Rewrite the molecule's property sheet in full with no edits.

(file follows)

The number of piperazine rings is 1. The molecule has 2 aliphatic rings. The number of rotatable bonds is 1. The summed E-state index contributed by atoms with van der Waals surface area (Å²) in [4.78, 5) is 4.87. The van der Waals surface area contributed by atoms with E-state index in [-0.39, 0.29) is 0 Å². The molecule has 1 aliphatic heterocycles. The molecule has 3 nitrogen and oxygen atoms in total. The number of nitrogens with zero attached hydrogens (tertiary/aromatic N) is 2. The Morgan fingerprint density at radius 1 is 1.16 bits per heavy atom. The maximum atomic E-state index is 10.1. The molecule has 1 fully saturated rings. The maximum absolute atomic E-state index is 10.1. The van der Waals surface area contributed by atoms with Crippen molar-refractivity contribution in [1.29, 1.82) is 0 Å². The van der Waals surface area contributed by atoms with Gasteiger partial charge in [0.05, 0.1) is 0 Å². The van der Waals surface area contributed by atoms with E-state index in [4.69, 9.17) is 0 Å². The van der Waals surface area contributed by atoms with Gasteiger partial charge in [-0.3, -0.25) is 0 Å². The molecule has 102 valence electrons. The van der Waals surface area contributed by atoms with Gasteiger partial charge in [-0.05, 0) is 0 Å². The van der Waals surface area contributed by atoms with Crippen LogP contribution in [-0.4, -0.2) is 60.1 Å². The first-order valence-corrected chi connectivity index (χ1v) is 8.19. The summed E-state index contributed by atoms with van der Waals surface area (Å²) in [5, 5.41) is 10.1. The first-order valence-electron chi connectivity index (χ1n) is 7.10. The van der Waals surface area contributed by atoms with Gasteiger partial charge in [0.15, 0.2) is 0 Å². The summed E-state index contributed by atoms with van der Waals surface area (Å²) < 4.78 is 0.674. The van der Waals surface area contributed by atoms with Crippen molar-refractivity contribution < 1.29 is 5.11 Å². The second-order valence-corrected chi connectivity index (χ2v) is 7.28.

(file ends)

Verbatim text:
The number of piperazine rings is 1. The molecule has 2 aliphatic rings. The number of rotatable bonds is 1. The summed E-state index contributed by atoms with van der Waals surface area (Å²) in [4.78, 5) is 4.87. The van der Waals surface area contributed by atoms with E-state index in [-0.39, 0.29) is 0 Å². The molecule has 1 aliphatic heterocycles. The molecule has 3 nitrogen and oxygen atoms in total. The number of nitrogens with zero attached hydrogens (tertiary/aromatic N) is 2. The Morgan fingerprint density at radius 1 is 1.16 bits per heavy atom. The maximum atomic E-state index is 10.1. The molecule has 1 fully saturated rings. The maximum absolute atomic E-state index is 10.1. The van der Waals surface area contributed by atoms with Crippen molar-refractivity contribution in [1.29, 1.82) is 0 Å². The van der Waals surface area contributed by atoms with Gasteiger partial charge in [0.05, 0.1) is 0 Å². The van der Waals surface area contributed by atoms with E-state index in [4.69, 9.17) is 0 Å². The van der Waals surface area contributed by atoms with Gasteiger partial charge in [-0.3, -0.25) is 0 Å². The molecule has 102 valence electrons. The van der Waals surface area contributed by atoms with Gasteiger partial charge in [-0.05, 0) is 0 Å². The van der Waals surface area contributed by atoms with Crippen LogP contribution in [-0.4, -0.2) is 60.1 Å². The first-order valence-corrected chi connectivity index (χ1v) is 8.19. The summed E-state index contributed by atoms with van der Waals surface area (Å²) in [5, 5.41) is 10.1. The first-order valence-electron chi connectivity index (χ1n) is 7.10. The van der Waals surface area contributed by atoms with Gasteiger partial charge in [0.15, 0.2) is 0 Å². The summed E-state index contributed by atoms with van der Waals surface area (Å²) < 4.78 is 0.674. The van der Waals surface area contributed by atoms with Crippen molar-refractivity contribution < 1.29 is 5.11 Å². The second-order valence-corrected chi connectivity index (χ2v) is 7.28.